BACK IN 1998, the folks who run the Children's Scholarship Fund of Baltimore surprised everyone but themselves when 20,000 kids from low-income families applied for 400 scholarships to the city's parochial and private schools.
The amazing thing was that they did it without a great deal of publicity and with no newspaper or television advertising. Final tabulations showed that 44 percent of eligible Baltimore families applied for the scholarships, financed in part by a small group of businessmen who wanted to prove that city children in public schools would switch to parochial and private schools given the chance and the wherewithal.
That was nearly twice the national average of 24 percent.
The fund is back again, quietly announcing a Jan. 15 deadline for a new round of 500 scholarships, to be awarded by lottery at the end of January.
Having learned lessons the first time around, says fund director Suzanna Duvall, the program is inviting only public school students to switch this year, and it's restricting eligibility to kids entering kindergarten through third grade.
The first round of scholarships went to pupils through the eighth grade, and 40 percent of the scholarship winners switched between private or parochial schools.
The fund is hoping to raise $2 million for the new scholarships, to be matched by money from the national scholarship fund, headed by financier Theodore J. Forstmann and John Walton, a member of Wal-Mart's founding family.
Duvall says the fund wants to tap into community organizations and individuals this time around. Funding for the first scholarships came primarily from the city's major foundations and businesses.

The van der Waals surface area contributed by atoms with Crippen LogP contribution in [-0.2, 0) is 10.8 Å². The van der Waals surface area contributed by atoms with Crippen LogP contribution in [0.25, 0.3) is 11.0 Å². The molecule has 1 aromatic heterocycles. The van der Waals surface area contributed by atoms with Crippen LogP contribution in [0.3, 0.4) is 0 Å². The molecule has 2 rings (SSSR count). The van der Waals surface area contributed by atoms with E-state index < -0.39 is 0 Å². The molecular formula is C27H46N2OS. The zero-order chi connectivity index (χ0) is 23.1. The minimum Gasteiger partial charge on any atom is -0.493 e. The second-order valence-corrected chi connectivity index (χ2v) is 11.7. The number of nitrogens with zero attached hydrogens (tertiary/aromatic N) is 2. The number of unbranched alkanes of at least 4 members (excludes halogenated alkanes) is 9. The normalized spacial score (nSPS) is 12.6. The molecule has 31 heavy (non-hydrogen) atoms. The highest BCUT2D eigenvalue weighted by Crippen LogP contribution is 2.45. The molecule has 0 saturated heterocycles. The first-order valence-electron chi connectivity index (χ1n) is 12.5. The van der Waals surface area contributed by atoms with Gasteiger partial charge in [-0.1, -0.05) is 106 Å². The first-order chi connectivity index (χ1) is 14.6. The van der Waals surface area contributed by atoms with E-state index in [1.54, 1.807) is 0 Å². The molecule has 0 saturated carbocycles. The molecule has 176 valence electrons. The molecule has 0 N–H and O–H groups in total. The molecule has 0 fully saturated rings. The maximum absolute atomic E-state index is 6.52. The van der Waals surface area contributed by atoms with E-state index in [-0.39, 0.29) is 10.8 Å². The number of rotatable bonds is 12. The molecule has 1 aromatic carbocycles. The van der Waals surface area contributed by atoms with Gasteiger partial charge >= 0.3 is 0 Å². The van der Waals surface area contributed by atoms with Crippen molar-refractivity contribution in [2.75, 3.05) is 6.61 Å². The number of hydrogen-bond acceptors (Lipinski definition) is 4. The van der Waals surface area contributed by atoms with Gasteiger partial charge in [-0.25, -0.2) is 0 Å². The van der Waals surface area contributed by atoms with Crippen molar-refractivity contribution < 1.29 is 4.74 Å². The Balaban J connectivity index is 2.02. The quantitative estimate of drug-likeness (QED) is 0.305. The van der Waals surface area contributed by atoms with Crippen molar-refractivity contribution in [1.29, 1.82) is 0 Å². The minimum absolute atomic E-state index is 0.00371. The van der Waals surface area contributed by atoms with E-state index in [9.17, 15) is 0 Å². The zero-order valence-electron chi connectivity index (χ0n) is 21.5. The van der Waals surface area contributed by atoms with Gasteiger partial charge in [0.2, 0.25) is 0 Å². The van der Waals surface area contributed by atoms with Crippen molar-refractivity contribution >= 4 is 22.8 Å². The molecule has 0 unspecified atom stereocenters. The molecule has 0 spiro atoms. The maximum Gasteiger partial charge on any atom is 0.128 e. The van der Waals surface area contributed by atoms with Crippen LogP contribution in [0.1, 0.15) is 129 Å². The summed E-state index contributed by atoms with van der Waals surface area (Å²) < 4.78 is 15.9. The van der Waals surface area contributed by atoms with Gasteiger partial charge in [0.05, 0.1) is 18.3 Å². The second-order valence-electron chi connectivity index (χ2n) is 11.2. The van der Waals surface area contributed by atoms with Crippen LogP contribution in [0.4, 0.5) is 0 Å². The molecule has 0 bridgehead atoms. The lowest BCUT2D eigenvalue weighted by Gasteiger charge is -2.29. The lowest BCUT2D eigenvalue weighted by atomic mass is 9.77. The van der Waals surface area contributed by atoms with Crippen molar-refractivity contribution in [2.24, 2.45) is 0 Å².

Duvall furnished statistics for the first class of scholarship winners, now in their third year. Of the original 400 kids, 305 are still in the program, 158 of them at Catholic schools, where the average tuition is $3,351. Almost all the rest went to religion-based schools, but nine students are at four independent college preparatory schools, where the average tuition is $11,253.
The average family income of scholarship winners is $23,903 this year, and the average scholarship is $1,430.
Information for applying: 410-366-FUND.
This award means exactly what it says it means
Each year, the National Council of Teachers of English (NCTE) gives out a "Doublespeak Award" to organizations and people who use public language that is grossly deceptive, evasive, euphemistic, confusing or self-contradictory.
This year's prize, given out at the Baltimore Convention Center Nov. 18, went to the U.S. Defense Department for its "creative use of language in public pronouncements" regarding the Bush administration's proposed missile defense system.
After several failed tests of the system, NCTE noted, the department had to resort to "considerable linguistic ingenuity" to defend it. The Pentagon did this, NCTE said, by simply redefining the meaning of "success" and "failure."
The NCTE presented its 2001 George Orwell Award to Sheldon Rampton and John Stauber for their book Trust Us, We're Experts!: How Industry Manipulates Science and Gambles With Your Future, which details language abuse by the food, chemical, tobacco and oil industries.
Community college professor honored
It's good to see an award for good teaching going to a community college professor.
Sylvia Sorkin, a professor of computer science and mathematics at the Community College of Baltimore County's Essex campus, is the 2001 Maryland Professor of the Year, an award given out by the Carnegie Foundation for the Advancement of Teaching and the Council for Advancement and Support of Education.
Sorkin has been a professor at Essex since 1988.
Book donors can attend Seuss event for free
Children who donate new or gently used books to Baltimore Reads will be admitted free to the Maryland Science Center Saturday for "Seuss Day," celebrating Dr. Seuss' whimsical rhymes and memorable characters.
A Seuss exhibit at the center runs through Jan. 31.
College puts its money where its basketballs are
This month's award for wretched excess in college sports goes to Duke University, which has given its men's basketball coach, Mike Krzyzewski, a lifetime contract. The Chronicle of Higher Education reported that Krzyzewski earned $588,000 last year, $162,000 more than Duke paid its president.